The connecting rod is a major link inside of a combustion engine. It connects the piston to the crankshaft and is responsible for transferring power from the piston to the crankshaft and sending it to the transmission. There are different types of materials and production methods used in the creation of connecting rods. The most common types of connecting rods are steel and aluminum. The most common type of manufacturing processes are casting, forging and powdered metallurgy.
Symptoms of bad connecting rod
Knocking Noise From Engine
Listen for a knocking noise when the engine is running. This will likely be worse when the engine is cold and before the oil has had a chance to warm up and begin thoroughly lubricating the components. A rod knock is a hollow sound that speeds up as the engine RPMs raise. The knock may still be there when the car is warm or may go away entirely.
Low Oil Pressure
Check the oil pressure. A bad rod or rod bearing can also cause the oil pressure to be excessively low. Signs of low oil pressure can be an oil pressure light turning on or a low oil pressure reading if the engine has an oil pressure gauge.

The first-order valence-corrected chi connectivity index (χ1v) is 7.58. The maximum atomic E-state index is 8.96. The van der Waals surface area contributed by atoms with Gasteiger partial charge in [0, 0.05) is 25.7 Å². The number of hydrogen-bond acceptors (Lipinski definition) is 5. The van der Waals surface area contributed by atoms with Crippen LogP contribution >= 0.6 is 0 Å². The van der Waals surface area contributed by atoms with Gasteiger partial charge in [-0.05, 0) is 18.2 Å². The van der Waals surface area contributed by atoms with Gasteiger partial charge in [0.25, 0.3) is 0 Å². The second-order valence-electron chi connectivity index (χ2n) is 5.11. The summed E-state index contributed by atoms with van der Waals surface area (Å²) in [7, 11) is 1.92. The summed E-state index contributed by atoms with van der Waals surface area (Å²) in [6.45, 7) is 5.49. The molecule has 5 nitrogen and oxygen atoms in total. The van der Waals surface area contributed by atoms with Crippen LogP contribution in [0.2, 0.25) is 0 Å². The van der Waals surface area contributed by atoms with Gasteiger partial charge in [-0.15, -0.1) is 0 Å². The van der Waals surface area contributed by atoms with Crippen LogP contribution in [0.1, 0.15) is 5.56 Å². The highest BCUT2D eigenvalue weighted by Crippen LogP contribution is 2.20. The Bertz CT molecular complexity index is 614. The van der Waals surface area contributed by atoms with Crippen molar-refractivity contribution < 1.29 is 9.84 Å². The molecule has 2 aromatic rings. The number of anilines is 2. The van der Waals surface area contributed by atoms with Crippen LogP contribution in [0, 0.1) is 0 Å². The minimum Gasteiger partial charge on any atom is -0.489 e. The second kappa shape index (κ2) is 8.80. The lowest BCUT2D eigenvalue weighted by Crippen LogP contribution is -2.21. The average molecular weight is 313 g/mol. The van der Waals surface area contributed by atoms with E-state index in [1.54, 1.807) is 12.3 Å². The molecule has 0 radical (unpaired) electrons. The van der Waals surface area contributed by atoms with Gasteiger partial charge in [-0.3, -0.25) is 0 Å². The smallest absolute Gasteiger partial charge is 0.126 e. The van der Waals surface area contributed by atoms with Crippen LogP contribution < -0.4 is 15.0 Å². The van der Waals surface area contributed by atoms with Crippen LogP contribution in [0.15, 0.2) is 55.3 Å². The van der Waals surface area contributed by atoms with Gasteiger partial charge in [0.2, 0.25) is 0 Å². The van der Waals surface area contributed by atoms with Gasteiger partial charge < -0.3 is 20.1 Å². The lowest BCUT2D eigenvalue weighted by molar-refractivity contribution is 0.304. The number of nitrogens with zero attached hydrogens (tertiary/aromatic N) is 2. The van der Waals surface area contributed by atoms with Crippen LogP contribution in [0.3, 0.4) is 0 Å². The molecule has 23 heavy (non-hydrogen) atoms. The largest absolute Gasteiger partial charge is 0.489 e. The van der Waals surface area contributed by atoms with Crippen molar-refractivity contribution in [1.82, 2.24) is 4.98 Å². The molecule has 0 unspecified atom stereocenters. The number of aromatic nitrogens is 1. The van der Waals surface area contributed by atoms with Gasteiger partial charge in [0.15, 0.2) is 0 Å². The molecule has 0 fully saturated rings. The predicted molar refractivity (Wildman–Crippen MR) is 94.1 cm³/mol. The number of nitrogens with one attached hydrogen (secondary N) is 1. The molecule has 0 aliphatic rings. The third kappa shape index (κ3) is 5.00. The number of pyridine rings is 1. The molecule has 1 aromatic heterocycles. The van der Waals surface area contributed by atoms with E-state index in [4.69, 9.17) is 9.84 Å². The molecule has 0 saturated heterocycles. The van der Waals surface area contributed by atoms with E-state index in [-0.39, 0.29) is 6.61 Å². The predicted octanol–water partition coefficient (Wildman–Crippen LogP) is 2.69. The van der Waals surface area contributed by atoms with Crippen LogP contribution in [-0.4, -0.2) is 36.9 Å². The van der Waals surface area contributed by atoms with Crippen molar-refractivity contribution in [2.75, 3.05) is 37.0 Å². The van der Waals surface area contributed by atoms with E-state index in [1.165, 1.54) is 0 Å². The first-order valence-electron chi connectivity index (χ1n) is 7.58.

Excessive Oil Consumption
Determine if the engine is using excessive oil. If the engine is consistently running low on oil, it may be due to a bad connecting rod or bad connecting rod bearing.
How to choice the good connecting rod ?
Choosing the proper connecting rod for your application is as vital as selecting the correct camshaft. It’s also just as involved of a process, one in which you should know several things about your combination
There are several factors that those consulted agree should be considered when selecting rods. Aside from the engine’s basics, such as the stroke and displacement, you also need to know the following:
Piston package weight (piston plus rings)
Weight of vehicle
Rod selection eventually all comes down to relying on the manufacturer and engine builder to deliver the proper package for a particular engine application. Choosing the proper connecting rod for an engine will help to ensure the best outcomes possible on race day, and should also increase the useful life of that engine.
Preventive engine cleaning enables you to restore engine parts rather than replacing them, thereby saving vehicle owners on costly parts, such as a new turbocharger ($ 1.350 - 3.100), catalytic converter ($ 600 - 2.000), DPF ($ 600 - 2.000) or EGR valve ($ 370 - 500).
These problems result mainly from poor combustion, which stifles the engine.
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